Psychic Perf Analysis, or "RegFlushKey actually DOES flush the registry key"

One of Raymond's more endearing features is what he calls "Psychic Debugging", it even made his wikipedia entry (wow, he even has a wikipedia entry, complete with picture :))

There's a variant of Psychic Debugging called "Psychic Perf Analysis".  It works like this:

I get an IM from one of Ryan, one of the perf guys. 

Ryan: "Hey Larry, we just found a great perf bug that caused a 3 second slowdown in Windows boot time"

Me: "Let me guess, they were calling RegFlushKey in a service startup path."

<long pause>

Ryan: "Who told you?"


One of the things people don't realize about RegFlushKey is that it actually flushes the data that backs the registry key (doh!).  Well, flushing the data means that you need to write it to disk, and the semantics of RegFlushKey ensure that the data's actually been committed - in other words, the RegFlushKey API is going to block until all the disk writes needed to ensure that the data backing the key is physically on the disk.  This can take hundreds and hundreds of milliseconds.

In Ryan's case, it was complicated because the service was calling RegFlushKey from a DllMain function (Doh!) which held the loader lock, which meant that all the other services in that process were blocked, and there were other services that depended on those services, and...  You get the picture, it REALLY wasn't pretty.

The documentation for RegFlushKey explicitly says that "In general, RegFlushKey rarely, if ever, need be used", and it's right.

Why did I know that this was a problem?  Well, when we first deployed the new audio stack into Vista, we were blocked from RI'ing into winmain because the audio service degraded the boot time of Windows by 3/4 of a second (yes, we measure boot time performance to the millisecond, and changes that degrade the system boot performance aren't allowed in).  When I looked at the perf logs of the boot process, I noticed a significant number of writes occurring during the start of the audiosrv service.  I chased it down further, and realized that the writes correlated almost perfectly with some code that was modifying the registry.  I dug deeper and discovered a call to RegFlushKey that we had mistakenly added.  Removing the call to RegFlushKey fixed the problem.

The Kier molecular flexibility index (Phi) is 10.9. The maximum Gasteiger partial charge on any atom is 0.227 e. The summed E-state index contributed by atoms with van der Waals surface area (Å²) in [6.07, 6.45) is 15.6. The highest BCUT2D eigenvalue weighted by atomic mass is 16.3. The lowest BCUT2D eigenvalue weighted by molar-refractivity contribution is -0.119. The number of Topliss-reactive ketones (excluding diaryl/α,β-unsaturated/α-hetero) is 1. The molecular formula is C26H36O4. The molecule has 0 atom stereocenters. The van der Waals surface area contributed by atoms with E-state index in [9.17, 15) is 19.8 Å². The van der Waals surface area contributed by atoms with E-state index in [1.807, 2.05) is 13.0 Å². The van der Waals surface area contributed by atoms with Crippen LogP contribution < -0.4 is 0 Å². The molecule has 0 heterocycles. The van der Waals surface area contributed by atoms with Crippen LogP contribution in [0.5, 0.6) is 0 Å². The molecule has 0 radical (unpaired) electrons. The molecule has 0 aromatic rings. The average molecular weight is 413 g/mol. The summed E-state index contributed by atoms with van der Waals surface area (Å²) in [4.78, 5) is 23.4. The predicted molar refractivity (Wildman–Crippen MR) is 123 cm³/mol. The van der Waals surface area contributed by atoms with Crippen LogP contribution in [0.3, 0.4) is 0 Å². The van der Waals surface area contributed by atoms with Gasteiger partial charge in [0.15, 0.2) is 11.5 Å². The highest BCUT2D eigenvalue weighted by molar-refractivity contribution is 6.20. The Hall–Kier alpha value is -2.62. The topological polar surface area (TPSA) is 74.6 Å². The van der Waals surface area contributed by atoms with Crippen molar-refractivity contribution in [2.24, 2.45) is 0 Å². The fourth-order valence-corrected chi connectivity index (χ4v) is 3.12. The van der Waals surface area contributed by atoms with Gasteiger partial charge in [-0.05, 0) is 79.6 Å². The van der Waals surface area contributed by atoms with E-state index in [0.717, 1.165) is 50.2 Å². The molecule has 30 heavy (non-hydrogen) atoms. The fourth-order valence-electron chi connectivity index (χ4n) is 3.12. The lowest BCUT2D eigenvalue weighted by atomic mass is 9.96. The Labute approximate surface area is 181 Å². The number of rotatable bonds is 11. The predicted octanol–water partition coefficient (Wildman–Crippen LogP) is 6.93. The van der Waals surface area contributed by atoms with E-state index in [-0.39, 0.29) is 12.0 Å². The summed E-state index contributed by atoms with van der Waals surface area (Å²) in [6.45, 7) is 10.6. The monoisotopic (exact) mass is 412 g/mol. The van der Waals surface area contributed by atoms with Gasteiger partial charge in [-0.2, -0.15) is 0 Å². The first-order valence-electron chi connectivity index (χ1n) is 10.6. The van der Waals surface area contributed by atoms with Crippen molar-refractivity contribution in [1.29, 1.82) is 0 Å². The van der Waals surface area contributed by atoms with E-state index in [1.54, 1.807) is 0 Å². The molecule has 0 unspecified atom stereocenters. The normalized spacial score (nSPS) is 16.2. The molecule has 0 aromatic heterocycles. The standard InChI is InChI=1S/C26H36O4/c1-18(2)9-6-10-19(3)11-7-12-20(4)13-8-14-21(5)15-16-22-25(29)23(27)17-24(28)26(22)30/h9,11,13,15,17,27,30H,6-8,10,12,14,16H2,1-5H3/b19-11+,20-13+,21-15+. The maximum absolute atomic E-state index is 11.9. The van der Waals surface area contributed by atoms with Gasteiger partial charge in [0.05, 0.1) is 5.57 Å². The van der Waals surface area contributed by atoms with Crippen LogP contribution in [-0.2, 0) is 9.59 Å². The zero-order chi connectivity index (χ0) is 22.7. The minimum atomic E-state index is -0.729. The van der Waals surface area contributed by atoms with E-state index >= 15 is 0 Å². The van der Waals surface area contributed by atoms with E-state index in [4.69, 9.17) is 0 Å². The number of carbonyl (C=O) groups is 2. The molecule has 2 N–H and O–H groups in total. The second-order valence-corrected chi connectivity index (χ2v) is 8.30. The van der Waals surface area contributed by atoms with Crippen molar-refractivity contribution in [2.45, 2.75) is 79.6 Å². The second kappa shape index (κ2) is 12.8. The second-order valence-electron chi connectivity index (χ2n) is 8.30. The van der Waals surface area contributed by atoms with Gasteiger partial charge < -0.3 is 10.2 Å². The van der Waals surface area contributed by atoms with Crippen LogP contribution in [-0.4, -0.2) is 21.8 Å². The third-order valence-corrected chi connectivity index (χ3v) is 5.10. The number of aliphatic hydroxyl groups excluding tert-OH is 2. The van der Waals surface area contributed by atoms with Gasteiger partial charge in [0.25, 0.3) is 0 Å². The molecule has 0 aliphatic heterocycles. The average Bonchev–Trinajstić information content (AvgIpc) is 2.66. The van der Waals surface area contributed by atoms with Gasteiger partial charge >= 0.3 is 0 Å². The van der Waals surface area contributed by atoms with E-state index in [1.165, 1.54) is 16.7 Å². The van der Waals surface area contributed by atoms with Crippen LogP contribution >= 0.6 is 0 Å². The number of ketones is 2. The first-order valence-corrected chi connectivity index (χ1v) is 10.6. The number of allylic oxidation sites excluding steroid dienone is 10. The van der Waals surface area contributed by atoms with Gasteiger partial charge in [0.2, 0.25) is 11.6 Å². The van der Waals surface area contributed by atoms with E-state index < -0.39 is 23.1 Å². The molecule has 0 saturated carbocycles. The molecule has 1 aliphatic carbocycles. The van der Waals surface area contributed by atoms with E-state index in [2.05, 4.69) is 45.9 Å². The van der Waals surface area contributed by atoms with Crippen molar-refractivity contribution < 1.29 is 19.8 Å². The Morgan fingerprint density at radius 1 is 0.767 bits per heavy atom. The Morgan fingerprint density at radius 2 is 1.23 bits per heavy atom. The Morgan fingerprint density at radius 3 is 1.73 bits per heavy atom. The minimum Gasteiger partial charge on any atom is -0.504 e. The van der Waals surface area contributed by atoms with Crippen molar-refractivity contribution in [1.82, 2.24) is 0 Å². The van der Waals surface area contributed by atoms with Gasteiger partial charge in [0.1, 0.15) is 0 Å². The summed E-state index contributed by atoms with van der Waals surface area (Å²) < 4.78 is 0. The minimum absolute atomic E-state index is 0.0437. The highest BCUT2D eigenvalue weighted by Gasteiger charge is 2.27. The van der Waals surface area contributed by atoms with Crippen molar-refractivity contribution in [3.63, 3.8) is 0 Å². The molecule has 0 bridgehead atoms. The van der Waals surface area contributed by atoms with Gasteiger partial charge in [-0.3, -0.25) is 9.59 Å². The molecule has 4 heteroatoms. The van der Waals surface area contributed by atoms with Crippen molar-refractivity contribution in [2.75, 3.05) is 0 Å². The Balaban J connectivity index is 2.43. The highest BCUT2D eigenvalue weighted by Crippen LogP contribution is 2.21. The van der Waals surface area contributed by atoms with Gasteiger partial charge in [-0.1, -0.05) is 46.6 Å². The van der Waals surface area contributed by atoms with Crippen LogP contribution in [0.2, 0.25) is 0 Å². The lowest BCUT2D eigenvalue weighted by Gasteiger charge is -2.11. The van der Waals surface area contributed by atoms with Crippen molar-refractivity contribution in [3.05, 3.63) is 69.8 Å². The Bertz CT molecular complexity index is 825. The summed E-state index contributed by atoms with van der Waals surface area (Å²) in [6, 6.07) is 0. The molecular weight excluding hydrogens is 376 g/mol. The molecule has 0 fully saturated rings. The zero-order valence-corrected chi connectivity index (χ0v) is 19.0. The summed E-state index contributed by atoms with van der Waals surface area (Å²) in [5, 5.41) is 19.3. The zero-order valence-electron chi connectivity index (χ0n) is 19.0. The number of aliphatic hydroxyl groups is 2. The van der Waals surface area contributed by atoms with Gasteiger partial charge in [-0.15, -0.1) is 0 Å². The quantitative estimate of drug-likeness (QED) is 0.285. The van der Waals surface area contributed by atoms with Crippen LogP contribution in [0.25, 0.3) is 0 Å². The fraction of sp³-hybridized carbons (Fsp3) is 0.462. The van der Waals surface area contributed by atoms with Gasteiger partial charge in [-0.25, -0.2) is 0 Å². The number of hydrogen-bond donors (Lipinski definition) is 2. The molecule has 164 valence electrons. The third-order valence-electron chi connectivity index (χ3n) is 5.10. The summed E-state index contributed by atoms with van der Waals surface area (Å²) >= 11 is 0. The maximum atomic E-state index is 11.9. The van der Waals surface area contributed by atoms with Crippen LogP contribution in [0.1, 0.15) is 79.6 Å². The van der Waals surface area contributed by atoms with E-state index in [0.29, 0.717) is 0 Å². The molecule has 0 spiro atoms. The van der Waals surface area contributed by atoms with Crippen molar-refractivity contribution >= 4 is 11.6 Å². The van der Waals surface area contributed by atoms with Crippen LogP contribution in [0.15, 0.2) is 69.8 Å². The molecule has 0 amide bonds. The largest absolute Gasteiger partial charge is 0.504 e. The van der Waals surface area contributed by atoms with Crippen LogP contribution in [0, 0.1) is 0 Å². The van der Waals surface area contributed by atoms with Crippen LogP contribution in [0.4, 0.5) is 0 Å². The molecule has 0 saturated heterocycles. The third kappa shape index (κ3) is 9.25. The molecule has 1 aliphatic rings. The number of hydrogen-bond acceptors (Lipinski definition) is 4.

Comments (19)

  1. Mike Dunn says:

    Looking at the Wikipedia pic:

    how many hands does Raymond have??!

  2. Bjoern Graf says:

    Mike: The answer is 42.

  3. Anonymous says:

    How do RegFlushKey calls end up in startup code for a service?

    Do you know what the purpose of putting them there was? The only use I can imagine for it is some sort of transactions, which would not likely have any business in startup code.

  4. Anonymous says:

    Larry,  why did the developers think to call RegFlushKey in the first place? This isn’t meant as a facetous question: unless the registry is being used for logging (which would seem inappropriate) or a complex scheme of transactionality is being implemented, I can’t think of a reason to do so. In the latter case, it would seem like there’s no solution that doesn’t involve committing.

    Assuming that this wasn’t redundant code, and that neither of the conditions above is true, I think this gets to the heart of my problem understanding the registry. I don’t understand how views of the registry are synchronised between applications. Consequently, I’ve always wished there was some kind of ‘sharing mode’ on registry keys, the same as for files. As things stand, the code I write relies on RegSetValue appearing atomic and goes to extreme measures to avoid relying on results of previous calls in order to read values, etc. It’s tricky, and there aren’t many hints in MSDN about doing it properly.

  5. Anonymous says:

    On Exchange support late at night bouts of "Psychic Troubleshooting" were common.

    I believe the combo of coffee, Mountain Dew, and those instant ramon noodles brings out the latent Psychic powers in even the most feeble minded "C dash".

  6. Gabe/James, the RegFlushKey was added for the same reason that we accidentally added it into the audio stack – to ensure that the writes were flushed.  It’s just that there really isn’t normally a need to ensure that all the writes are flushed.

    And how did it get into the startup code for a service?  I don’t know, it was actually in the DllMain of a dependant DLL, it’s entirely possible that that DLL was owned by an unrelated team that didn’t realize that their code was called by a service.

  7. Anonymous says:

    > wow, he even has a wikipedia entry, complete with picture

    But you’re blog is linked to from at least one entry…

  8. Anonymous says:

    As we worked towards the recent release of Internet Explorer 8 Beta 1, the IE team focused hard on performance.

  9. Anonymous says:

    &#160; 최근 Internet Explorer 8 Beta 1 출시를 위해 개발중인 IE 팀은 성능에 심혈을 기울이고 있습니다. IE&#160; 향상을 위한 노력의 일환으로 실행한

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